The thirty-six poems that comprise Rachel Galvin’s recent collection Pulleys & Locomotion vary enormously in their scope. Verses move from the largely descriptive, like the excellent “The Baker Folds What He Does Not Remember”, to a set of more reflective poems, such as “In Gaitskill Bog”. The whole collection is liberally interspersed with well-chosen quotes and a range of prose snippets.
In this way Pulleys & Locomotion feels very much like a travel journal: a notebook crammed with poems inspired by an ever-changing landscape, mixed in with the various thoughts and ideas of the invisible narrator. Indeed there is much to support this: “Village of Pulleys & Locomotion”–one of the first poems in the collection–sets the scene of a departure from a train station. From there it’s off through a whirl of different experiences: from the witnessing of an eclipse in a distant village in “After The Eclipse: Village Tale” and “After The Eclipse: Village Riddle” to a roadside conversation in “Scenic Overlook One Hundred Yards”.
Perhaps likening Galvin’s collection to travel writing is misleading. These poems have plenty going on beneath the surface, and although it may travel great distances with the reader, Pulleys & Locomotion is far from a holiday read.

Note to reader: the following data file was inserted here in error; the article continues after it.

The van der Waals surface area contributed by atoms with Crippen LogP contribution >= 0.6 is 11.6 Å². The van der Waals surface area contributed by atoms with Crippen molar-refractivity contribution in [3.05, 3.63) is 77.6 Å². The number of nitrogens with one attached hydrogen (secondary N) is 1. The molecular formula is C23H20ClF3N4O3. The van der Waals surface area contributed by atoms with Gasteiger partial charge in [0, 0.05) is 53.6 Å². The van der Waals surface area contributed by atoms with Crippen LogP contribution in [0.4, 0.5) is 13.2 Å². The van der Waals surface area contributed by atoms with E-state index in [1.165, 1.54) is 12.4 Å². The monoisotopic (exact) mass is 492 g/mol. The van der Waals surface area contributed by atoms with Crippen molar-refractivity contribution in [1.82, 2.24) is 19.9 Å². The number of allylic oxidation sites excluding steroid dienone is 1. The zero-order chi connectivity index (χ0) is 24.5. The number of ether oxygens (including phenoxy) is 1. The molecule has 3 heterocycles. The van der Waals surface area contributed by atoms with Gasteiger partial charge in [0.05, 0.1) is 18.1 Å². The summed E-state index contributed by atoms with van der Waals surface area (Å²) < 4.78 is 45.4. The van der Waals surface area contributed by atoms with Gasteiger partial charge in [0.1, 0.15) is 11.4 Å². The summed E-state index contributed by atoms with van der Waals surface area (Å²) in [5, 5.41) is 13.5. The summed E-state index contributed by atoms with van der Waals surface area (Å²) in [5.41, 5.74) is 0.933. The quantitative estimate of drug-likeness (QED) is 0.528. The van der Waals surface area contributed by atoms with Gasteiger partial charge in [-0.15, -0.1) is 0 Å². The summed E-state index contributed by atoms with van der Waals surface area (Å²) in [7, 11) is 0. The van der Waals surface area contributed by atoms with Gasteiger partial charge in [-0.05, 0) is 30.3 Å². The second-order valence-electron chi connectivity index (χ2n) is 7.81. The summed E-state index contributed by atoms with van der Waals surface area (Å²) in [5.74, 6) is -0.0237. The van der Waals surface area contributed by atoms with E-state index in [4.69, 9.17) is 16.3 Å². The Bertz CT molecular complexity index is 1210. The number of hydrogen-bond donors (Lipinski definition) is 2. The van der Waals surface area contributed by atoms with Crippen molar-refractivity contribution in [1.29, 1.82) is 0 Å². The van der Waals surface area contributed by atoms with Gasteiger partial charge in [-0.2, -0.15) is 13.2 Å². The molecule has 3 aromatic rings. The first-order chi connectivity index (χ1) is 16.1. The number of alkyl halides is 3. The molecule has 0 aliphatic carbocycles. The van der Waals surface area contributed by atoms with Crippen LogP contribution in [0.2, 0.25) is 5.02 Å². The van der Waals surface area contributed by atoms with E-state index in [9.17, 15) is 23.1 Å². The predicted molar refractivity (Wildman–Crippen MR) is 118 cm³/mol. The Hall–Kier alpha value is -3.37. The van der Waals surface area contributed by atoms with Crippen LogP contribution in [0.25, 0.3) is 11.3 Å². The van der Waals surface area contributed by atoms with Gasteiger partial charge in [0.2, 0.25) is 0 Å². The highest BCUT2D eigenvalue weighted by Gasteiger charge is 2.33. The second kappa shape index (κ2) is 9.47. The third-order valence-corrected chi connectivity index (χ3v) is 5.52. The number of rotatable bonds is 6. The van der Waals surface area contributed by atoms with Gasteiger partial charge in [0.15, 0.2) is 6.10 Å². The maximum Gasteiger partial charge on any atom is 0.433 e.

Movement and industry are constant themes. Trains and other forms of engine recur throughout the collection in various forms: ghostly trains pass close by in the night, the human eye is revealed as an engine in itself, and the reader is instructed in the building of their very own zoetrope. These pieces are linked by many shorter, more human poems, in which the inner lives of a series of strange characters are tentatively explored. The juxtaposition of these fragile moments with the more overwhelming focus on machinery and engines is oddly touching–a contrast that the poet draws out with her use of form and blank space.
Galvin’s voice is consistently strong. Her words display a world that is clearly very complex, real and exotic. The text is sprinkled richly with cultural and folkloric references–some of which are partially explained by a somewhat enigmatic notes section at the back.
As a whole the collection is immensely satisfying. In solid and mystical prose it carries the reader along on its expedition through strange lands. The journey is a long and tiring one, but wonderful all the same.